The lawyer representing UK Uncut has told International Business Times UK that he is "ready" to take on HM Revenues & Customs in court over the Goldman Sachs affair.
Richard Stein, of Leigh Day, will formally begin legal proceedings against the tax department after he received a "dismissive letter" from HMRC about a settlement made with the merchant bank which critics say cut its tax bill by £10 million.
He said: "They stalled replying to us for nearly two months and when they did finally get back to us they said we didn't have a case, which is untrue.
"Back in the 90s, Goldman had a number of offshore accounts that waived National Insurance. But HMRC forced the bank, among 21 other companies, to pay back the NI which Goldman refused to do. When they lost their battle in court years later, HMRC made a private deal to allow the bank to pay back the capital amount but was let off the interest repayment."
The settlement, made in secret, has angered politicians, lobby groups and the public who claim there is £25 billion of outstanding tax, including Goldman's £10 million.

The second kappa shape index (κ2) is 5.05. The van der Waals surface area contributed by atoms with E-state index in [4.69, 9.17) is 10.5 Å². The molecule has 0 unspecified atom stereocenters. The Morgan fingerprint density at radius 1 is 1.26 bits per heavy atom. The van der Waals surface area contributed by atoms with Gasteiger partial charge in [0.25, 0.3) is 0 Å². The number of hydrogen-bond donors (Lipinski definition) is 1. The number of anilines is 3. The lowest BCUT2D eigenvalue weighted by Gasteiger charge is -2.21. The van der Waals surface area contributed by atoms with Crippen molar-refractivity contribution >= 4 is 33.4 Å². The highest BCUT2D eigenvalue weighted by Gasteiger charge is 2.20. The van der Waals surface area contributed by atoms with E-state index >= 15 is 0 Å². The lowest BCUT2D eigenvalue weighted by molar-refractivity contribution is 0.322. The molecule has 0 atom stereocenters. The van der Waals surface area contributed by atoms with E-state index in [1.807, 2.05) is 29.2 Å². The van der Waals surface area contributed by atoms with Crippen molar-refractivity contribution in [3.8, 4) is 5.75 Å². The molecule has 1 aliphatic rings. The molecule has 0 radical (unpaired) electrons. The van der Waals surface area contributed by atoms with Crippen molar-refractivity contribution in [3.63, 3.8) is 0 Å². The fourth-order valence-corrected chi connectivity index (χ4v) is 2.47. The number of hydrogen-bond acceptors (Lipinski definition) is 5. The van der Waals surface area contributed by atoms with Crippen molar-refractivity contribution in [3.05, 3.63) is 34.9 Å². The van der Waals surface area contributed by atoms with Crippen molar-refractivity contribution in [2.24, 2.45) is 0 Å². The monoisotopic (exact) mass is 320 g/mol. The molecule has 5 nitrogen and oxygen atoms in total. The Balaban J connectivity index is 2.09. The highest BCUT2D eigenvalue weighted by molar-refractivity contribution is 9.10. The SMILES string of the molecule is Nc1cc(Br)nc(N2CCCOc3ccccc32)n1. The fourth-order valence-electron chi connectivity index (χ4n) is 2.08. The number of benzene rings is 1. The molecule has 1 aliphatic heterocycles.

An HMRC spokesman said: "We collect 98 percent of tax due. The rest can't be collected due to insolvency rules. It's a myth that there is a large amount of tax waiting out there to be collected."
But Stein said: "If you or I fail to pay our taxes then we expect to pay interest. That doesn't seem to be the case for the big businesses."
Uncut's action comes in the same week that the Public Accounts Committee published a damning report over how HMRC conducted itself with big corporations and criticised the relationships as "cosy".
UK Uncut launched a number of protests against the outgoing secretary for tax Dave Hartnett who last week announced his retirement from Revenues & Customs.
Tax expert Richard Murphy told the IBTimes UK earlier this week that Hartnett had become "too relaxed" with the big corporations.